SOUTH AFRICA – JSE-listed retailer Massmart said on Wednesday it was scaling down on investment in small agriculture suppliers in the year ahead, preferring instead to increase investment in the small-scale manufacturing sector.
The retail firm announced it planned to bring eight new manufacturers on stream in the coming year. Massmart committed to a R100m supplier development fund, as a condition of the 2010 takeover by US-based parent company Walmart.
This was in line with a government requirement that at least 30% of major investors’ value chain comprise small and medium-sized enterprises (SMEs) and co-operatives.
Massmart corporate affairs executive Brian Leroni said the move was brought about by strong growth in its finished goods markets. He was addressing a joint sitting of the parliamentary portfolio committees for small business development, social development and the rural development and land reform.
Massmart is the fifth-biggest retail firm in the R77bn fresh produce market and the fourth-largest in dry groceries (R63bn), beverages (R42bn) and perishables (R30bn), he said. The company grew about 10% in each market.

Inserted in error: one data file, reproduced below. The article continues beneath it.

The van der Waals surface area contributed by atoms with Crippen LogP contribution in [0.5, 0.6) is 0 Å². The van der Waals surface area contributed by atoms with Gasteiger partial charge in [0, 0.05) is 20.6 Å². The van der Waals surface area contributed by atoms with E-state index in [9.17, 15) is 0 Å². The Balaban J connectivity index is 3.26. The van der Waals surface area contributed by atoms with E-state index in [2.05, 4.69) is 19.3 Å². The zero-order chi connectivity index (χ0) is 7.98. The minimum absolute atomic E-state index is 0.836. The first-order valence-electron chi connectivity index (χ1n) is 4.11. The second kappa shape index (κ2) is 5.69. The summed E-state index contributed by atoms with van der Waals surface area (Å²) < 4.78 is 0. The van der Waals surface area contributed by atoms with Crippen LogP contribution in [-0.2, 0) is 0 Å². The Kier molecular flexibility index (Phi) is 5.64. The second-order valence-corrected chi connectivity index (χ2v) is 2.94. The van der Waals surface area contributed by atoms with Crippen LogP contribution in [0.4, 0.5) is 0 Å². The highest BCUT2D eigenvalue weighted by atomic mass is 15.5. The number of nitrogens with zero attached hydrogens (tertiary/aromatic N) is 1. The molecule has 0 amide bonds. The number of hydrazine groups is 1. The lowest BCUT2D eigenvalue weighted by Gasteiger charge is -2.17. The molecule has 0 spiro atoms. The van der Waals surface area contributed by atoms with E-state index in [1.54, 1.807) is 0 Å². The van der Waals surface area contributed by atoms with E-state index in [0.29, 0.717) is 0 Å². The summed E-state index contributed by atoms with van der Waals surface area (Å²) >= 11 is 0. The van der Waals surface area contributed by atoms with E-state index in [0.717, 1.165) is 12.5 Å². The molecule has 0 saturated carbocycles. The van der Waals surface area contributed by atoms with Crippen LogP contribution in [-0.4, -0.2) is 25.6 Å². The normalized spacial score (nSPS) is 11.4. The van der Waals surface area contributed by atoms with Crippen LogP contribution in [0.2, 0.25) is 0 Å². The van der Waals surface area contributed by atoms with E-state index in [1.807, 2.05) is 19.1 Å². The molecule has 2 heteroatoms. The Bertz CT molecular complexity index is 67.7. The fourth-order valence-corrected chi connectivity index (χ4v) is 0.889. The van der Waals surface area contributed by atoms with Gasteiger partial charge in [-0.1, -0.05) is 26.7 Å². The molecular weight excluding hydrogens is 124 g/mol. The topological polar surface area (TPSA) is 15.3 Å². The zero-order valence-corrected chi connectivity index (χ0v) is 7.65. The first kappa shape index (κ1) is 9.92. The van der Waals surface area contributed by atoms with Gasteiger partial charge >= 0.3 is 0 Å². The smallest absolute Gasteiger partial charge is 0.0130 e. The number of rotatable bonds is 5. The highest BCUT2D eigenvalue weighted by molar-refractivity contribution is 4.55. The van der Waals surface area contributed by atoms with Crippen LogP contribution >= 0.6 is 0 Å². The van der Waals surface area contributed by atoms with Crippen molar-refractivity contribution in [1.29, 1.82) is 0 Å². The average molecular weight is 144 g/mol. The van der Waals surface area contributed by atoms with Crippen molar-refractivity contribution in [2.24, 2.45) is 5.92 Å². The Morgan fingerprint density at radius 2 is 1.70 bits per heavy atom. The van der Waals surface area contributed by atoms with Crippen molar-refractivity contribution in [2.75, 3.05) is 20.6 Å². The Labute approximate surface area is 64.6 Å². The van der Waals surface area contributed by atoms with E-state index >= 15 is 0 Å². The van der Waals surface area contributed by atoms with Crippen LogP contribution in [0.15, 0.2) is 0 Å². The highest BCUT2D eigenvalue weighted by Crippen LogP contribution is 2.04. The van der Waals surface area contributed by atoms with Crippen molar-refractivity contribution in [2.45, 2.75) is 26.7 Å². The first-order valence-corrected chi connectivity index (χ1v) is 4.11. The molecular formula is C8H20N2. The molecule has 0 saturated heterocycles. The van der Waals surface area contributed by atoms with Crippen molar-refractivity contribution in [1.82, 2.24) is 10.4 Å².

During its acquisition by Walmart, critics feared that Massmart would allow cheap imports into the country which would harm local business. This led to a number of conditions being placed on the new owners, resulting in Massmart embarking on a support programme for local co-operatives and SMEs to supply its stores with produce and finished goods.
Massmart’s programme included an import supplement plan, which arranged for local suppliers to provide products when suppliers from outside SA were unable to do so.
“Many of the suppliers … have been working with us for a long time. We have come to a point where we may have to invest less proportionately in agriculture and work with our more successful guys. We are also moving away from large umbrella capacity building so we can invest in point expertise areas,” Mr Leroni said.
Massmart is working with 139 farmers and 24 manufacturers in all provinces save for the Northern Cape. By the end of its first phase, the Massmart programme will have spent R240m supporting SMEs and co-operatives as well as incorporating them into the retail giant’s value chain.
The programme targets small and medium suppliers with a maximum turnover of R50m, prioritising women and black-owned enterprises.
The government expects SMEs and co-operatives to provide more than 707,000 jobs per year, according to the National Development Plan.